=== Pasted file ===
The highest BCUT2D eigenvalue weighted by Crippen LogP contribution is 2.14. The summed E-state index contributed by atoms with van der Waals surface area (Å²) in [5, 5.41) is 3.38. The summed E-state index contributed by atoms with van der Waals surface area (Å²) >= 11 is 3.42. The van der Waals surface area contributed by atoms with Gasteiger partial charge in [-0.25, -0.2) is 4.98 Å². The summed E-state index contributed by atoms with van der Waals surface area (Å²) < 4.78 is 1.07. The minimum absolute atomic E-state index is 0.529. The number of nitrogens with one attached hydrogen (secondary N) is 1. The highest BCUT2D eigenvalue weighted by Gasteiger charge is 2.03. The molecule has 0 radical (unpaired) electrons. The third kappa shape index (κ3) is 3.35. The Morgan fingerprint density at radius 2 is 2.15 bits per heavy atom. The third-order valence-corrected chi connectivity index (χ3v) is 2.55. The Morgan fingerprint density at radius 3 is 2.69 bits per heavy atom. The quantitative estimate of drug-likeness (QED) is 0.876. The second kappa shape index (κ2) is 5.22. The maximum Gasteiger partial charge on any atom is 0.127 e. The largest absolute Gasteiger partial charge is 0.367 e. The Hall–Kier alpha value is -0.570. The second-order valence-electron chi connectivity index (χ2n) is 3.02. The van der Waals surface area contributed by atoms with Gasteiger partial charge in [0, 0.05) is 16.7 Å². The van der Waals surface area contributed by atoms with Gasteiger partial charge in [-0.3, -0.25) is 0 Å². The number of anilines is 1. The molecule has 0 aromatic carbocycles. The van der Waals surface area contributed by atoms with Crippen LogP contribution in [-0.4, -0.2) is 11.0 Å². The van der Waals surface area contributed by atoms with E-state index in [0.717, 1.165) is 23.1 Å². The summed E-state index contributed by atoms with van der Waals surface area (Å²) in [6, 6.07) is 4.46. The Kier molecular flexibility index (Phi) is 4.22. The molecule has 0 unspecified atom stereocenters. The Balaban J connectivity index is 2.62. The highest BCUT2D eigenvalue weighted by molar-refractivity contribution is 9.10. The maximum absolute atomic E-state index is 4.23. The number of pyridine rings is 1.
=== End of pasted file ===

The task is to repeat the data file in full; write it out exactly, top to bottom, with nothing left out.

The highest BCUT2D eigenvalue weighted by Crippen LogP contribution is 2.14. The summed E-state index contributed by atoms with van der Waals surface area (Å²) in [5, 5.41) is 3.38. The summed E-state index contributed by atoms with van der Waals surface area (Å²) >= 11 is 3.42. The van der Waals surface area contributed by atoms with Gasteiger partial charge in [-0.25, -0.2) is 4.98 Å². The summed E-state index contributed by atoms with van der Waals surface area (Å²) < 4.78 is 1.07. The minimum absolute atomic E-state index is 0.529. The number of nitrogens with one attached hydrogen (secondary N) is 1. The highest BCUT2D eigenvalue weighted by Gasteiger charge is 2.03. The molecule has 0 radical (unpaired) electrons. The third kappa shape index (κ3) is 3.35. The Morgan fingerprint density at radius 2 is 2.15 bits per heavy atom. The third-order valence-corrected chi connectivity index (χ3v) is 2.55. The Morgan fingerprint density at radius 3 is 2.69 bits per heavy atom. The quantitative estimate of drug-likeness (QED) is 0.876. The second kappa shape index (κ2) is 5.22. The maximum Gasteiger partial charge on any atom is 0.127 e. The largest absolute Gasteiger partial charge is 0.367 e. The Hall–Kier alpha value is -0.570. The second-order valence-electron chi connectivity index (χ2n) is 3.02. The van der Waals surface area contributed by atoms with Gasteiger partial charge in [0, 0.05) is 16.7 Å². The van der Waals surface area contributed by atoms with Gasteiger partial charge in [-0.3, -0.25) is 0 Å². The number of anilines is 1. The molecule has 0 aromatic carbocycles. The van der Waals surface area contributed by atoms with Crippen LogP contribution in [-0.4, -0.2) is 11.0 Å². The van der Waals surface area contributed by atoms with E-state index in [0.717, 1.165) is 23.1 Å². The summed E-state index contributed by atoms with van der Waals surface area (Å²) in [6, 6.07) is 4.46. The Kier molecular flexibility index (Phi) is 4.22. The molecule has 0 unspecified atom stereocenters. The Balaban J connectivity index is 2.62. The highest BCUT2D eigenvalue weighted by molar-refractivity contribution is 9.10. The maximum absolute atomic E-state index is 4.23. The number of pyridine rings is 1.